I try to not read too much into coincidences. Weird stuff happens. I get that. But still, they are interesting. For instance I had one today that I’d like to share. While reading Ute Eisen’s Women Officeholders in Early Christianity: Epigraphical and Literary Studies, I came across the following about my favorite Jewish female apostle, Junia:
“In the Liturgikon, the missal of the Byzantine Church, Junia is honored to this day in the Menologion as an apostle…” (p.48).
In a quick flip to the footnote I discovered that Junia is honored on May 17. Umm. That would be today, right? How odd to read this bit of information on May 17 itself!
But what does this mean? Has this Byzantine Church (that I know nothing about) accepted Junia as a female apostle for eons while all the other Christians forgot about her? Boy am I curious. However, as a Jew raised by a Mormon mother and a Presbyterian father, I am way over my head when it comes to the nuances of the Catholic vocabulary. But I’m curious so I start with some definitions.
First, a missal or liturgikon is a book containing all the instructions and texts necessary for the celebration of Mass throughout the year. You know, the book in the pew you grab to follow along with what’s happening. I know what Mass is, but don’t be shy to look that up if you don’t know the term. We’re all learning here together.
Next up, the Byzantine Church. This refers to an Eastern Orthodox Church that uses the customary practices of public worship known as the “Byzantine Rite.” (I think I have that right, but for any Catholics out there who wish to correct me, jump right in and set me straight.) The Eastern Catholic Church together with the Roman Catholic Church make up the Catholic Church as a whole, by the way.
With me so far? So what is the “Menologion?” It’s a book arranged according to the months of the year. Unfortunately, I am unable to determine how long St. Junia has been honored in the Byzantine Church’s Menologion.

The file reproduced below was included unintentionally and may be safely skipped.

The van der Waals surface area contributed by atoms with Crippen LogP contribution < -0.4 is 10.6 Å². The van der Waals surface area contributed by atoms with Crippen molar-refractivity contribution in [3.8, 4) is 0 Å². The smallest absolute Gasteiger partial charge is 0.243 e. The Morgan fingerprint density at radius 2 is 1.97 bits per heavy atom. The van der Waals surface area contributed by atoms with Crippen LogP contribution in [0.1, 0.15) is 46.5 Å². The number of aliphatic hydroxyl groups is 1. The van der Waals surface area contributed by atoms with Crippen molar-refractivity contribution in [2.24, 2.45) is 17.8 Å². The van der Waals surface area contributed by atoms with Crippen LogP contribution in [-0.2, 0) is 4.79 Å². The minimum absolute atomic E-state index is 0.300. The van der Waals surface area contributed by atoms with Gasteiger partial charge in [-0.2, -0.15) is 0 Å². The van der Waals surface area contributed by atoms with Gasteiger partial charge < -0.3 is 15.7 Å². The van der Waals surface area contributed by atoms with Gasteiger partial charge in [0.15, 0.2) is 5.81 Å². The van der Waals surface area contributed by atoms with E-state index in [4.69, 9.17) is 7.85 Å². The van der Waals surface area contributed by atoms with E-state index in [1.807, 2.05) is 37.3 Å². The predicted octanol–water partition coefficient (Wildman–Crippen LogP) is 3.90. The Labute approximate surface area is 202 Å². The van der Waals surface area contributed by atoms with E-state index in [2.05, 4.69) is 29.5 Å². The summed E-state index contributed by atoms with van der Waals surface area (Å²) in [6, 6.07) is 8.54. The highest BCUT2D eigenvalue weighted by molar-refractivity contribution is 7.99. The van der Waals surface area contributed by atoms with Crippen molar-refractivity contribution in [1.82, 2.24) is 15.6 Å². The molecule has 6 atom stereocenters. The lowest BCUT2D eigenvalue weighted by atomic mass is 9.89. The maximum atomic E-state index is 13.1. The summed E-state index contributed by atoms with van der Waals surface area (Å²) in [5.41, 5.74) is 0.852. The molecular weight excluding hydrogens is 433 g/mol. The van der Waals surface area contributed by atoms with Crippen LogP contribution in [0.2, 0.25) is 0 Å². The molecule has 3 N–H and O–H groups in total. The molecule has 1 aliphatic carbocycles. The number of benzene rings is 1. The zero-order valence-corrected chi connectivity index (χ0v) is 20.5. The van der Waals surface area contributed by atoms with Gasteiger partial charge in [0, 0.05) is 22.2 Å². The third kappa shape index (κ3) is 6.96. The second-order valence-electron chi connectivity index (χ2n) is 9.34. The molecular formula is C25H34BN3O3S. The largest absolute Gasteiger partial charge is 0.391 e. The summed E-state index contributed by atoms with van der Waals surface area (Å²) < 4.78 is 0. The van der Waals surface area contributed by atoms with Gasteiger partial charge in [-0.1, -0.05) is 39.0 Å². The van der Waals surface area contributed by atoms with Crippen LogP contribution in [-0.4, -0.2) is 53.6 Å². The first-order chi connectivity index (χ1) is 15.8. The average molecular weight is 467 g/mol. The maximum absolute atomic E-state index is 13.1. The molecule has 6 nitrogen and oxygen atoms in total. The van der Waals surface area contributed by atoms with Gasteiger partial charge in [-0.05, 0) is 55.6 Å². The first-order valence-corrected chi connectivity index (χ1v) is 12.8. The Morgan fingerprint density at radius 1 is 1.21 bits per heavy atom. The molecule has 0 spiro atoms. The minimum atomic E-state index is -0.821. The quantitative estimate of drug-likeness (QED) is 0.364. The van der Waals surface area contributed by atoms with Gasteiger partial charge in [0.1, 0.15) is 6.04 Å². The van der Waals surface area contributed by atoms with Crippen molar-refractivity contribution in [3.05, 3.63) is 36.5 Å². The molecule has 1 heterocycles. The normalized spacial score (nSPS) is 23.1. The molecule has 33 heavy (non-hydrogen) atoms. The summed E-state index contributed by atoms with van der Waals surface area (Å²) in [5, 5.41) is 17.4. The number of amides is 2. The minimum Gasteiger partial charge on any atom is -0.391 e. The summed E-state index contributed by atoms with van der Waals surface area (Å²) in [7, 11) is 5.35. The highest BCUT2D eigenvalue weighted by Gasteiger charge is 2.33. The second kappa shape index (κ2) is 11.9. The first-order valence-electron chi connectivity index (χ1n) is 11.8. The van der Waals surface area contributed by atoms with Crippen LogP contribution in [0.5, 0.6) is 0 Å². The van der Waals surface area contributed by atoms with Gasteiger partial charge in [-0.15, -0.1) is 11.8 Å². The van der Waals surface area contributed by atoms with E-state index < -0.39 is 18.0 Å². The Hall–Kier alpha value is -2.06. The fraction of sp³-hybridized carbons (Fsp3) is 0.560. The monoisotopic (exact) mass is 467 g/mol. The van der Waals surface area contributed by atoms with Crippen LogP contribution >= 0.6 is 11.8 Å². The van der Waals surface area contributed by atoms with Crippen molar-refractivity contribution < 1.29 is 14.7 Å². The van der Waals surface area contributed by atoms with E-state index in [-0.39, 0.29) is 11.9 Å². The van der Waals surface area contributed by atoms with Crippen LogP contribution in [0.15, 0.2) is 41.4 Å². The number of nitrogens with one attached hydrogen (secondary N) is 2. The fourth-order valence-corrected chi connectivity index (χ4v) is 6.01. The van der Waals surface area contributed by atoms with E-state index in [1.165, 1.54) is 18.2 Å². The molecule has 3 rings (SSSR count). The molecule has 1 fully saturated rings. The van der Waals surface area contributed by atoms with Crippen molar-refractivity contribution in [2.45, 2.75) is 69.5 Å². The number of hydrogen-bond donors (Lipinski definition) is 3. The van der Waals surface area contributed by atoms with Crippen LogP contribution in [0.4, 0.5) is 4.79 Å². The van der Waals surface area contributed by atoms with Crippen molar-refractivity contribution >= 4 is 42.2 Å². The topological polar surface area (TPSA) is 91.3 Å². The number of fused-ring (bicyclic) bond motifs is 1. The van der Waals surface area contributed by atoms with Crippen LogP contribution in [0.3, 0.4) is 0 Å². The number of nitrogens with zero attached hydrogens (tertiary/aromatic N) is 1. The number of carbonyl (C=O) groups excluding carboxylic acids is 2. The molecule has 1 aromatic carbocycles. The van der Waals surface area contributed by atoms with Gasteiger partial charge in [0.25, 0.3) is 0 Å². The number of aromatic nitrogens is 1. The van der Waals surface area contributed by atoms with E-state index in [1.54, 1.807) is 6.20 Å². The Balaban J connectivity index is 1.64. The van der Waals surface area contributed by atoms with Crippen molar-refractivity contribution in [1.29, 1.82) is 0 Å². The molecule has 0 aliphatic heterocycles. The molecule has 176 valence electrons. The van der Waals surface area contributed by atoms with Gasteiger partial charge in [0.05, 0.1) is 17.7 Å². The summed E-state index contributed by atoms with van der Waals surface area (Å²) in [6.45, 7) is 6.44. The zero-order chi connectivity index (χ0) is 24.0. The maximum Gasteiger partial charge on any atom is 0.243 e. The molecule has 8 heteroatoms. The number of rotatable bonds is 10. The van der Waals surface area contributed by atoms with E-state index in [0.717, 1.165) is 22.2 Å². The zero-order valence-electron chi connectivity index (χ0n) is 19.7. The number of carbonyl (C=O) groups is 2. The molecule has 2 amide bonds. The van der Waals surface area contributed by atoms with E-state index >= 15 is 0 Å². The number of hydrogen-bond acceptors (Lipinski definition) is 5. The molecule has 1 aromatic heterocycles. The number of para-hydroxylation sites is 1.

This all means that today is the day that some Catholics honor St. Junia, the only named female apostle mentioned in the New Testament. Here’s a link to get into the mood for the celebrations.
Orthodox Wiki calls Junia: “The holy, glorious, all-laudable Apostle Junia of the Seventy,” the “Seventy” referring to the disciples Jesus sent forth to preach (Luke 10:1).
“Junia is the subject of debate within the academic world concerning the implications of a female apostle leading within the early Church, that it might suggest the ordination of women. In Orthodox tradition, however, the title of apostle does not necessarily confer the kind of position that the Twelve had from Christ. Rather, especially when used in reference to the Seventy, it designates someone who served as a missionary for the Church, especially in its first generation. Apostle (from Greek apostolos) literally refers to one who is ‘sent out,’ and its origin is in military usage. Subsequent centuries’ saints who significantly spread the Orthodox faith are often referred to as equal to the Apostles, and this title is given without reference to gender.” (http://orthodoxwiki.org/Apostle_Junia)
Fancy footwork there. Yes, Junia was an apostle (without any debate whether she was a woman or not). But apparently “apostle” doesn’t mean that you have any leadership authority in the Orthodox tradition. Did the twelve apostles get that memo?
Still, I like the title “The holy, glorious, all-laudable Apostle Junia.”
Enjoy St. Junia day!